Now, when I hop over to Peter Gabriel’s website, to remember which of his self-titled albums I listened to that night, and what have we here… He’s releasing an album in January of covers called “Scratch my back” which will include the utterly fantastic Talking Heads cut “Listening Wind” — a song I first learned to appreciate while driving across the Nevada desert in Saul Bloom’s beat-up Econoline Van, scouting nuclear weapons test facilities.
Fripp’s Exposure and Gabriel’s first album contained a track in comon: “Here Comes the Flood” — a truly prescient piece of artistry. On Exposure, the song opens with a simple Frippetronics guitar line and a voice over from J.G. Bennet:
From the scientist’s study it seems likely that we should soon begin to have a discreet change in the earth’s climate so people will not be able to live where they have, and the oceans will rise, and many cities will be flooded, like London, and Calcutta, and so on. These things, they say, will happen, according to scientific theories, in about forty years at the most, but maybe even quicker.
It was recorded in 1979.
Downloads of some of the songs on Everything That Happens will Happen Today benefit Amnesty International.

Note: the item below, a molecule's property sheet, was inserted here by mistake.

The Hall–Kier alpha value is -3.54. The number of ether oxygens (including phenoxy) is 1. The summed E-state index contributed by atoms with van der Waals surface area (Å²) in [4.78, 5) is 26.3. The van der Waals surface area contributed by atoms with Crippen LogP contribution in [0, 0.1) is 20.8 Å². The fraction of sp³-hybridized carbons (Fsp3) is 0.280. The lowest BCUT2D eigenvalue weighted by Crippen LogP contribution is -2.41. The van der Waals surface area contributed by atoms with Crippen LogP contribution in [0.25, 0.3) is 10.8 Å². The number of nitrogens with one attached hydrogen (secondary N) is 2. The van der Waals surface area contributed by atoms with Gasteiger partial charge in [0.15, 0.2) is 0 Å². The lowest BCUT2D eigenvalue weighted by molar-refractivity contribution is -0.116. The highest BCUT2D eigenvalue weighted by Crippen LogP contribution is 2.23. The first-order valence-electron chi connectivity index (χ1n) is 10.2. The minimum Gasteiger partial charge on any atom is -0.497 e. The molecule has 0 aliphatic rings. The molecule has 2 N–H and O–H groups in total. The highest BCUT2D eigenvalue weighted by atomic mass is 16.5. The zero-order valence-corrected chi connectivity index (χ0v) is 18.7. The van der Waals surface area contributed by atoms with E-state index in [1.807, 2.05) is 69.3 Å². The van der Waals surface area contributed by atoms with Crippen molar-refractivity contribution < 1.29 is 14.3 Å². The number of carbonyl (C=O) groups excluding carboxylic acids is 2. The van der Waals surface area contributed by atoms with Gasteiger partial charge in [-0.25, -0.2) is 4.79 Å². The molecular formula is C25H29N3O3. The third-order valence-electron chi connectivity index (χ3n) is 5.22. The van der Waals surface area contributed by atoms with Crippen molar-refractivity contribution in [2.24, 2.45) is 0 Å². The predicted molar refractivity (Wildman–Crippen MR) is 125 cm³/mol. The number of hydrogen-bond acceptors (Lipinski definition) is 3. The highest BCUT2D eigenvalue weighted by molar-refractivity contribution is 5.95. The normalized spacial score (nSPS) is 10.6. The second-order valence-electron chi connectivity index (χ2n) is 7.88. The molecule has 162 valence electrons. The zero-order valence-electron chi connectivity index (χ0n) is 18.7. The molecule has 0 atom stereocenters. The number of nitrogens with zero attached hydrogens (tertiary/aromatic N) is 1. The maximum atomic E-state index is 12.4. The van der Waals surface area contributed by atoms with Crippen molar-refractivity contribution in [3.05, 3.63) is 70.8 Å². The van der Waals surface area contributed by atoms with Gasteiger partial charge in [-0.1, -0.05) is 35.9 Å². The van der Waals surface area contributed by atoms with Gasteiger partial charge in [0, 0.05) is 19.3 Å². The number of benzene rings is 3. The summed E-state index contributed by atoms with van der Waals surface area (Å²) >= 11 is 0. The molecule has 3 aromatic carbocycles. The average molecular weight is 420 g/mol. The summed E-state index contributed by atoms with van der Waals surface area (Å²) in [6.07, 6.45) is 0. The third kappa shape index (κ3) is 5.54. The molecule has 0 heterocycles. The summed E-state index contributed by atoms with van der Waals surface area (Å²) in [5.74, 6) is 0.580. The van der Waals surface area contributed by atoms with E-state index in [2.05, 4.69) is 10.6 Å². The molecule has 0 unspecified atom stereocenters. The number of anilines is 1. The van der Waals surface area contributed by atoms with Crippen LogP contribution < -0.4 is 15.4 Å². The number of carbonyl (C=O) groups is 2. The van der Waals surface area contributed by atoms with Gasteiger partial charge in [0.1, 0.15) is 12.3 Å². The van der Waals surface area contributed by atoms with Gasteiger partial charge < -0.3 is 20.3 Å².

A little test of my mighty iPhone. Found the script which generates the map above in a tweet from Astrobabes, captured it, got into the admin here and created this post — without leaving the cozy couch.
The mini-Safari browser on the phone didn’t like the text input box in WordPress, (no keyboard popup) but a tap of the HTML tab and all is well.
I used to think the SonyEricsson P1 was a highly evolved phone, but since graduating to the iPhone 3gs those days look like the dark ages.
Now, let’s see if I can register a December 12th event with this thing, to counter the prospect of a return of the real dark ages by getting a fair ambitious binding climate deal in Copenhagen. After all what good is an iPhone if it can’t save the world?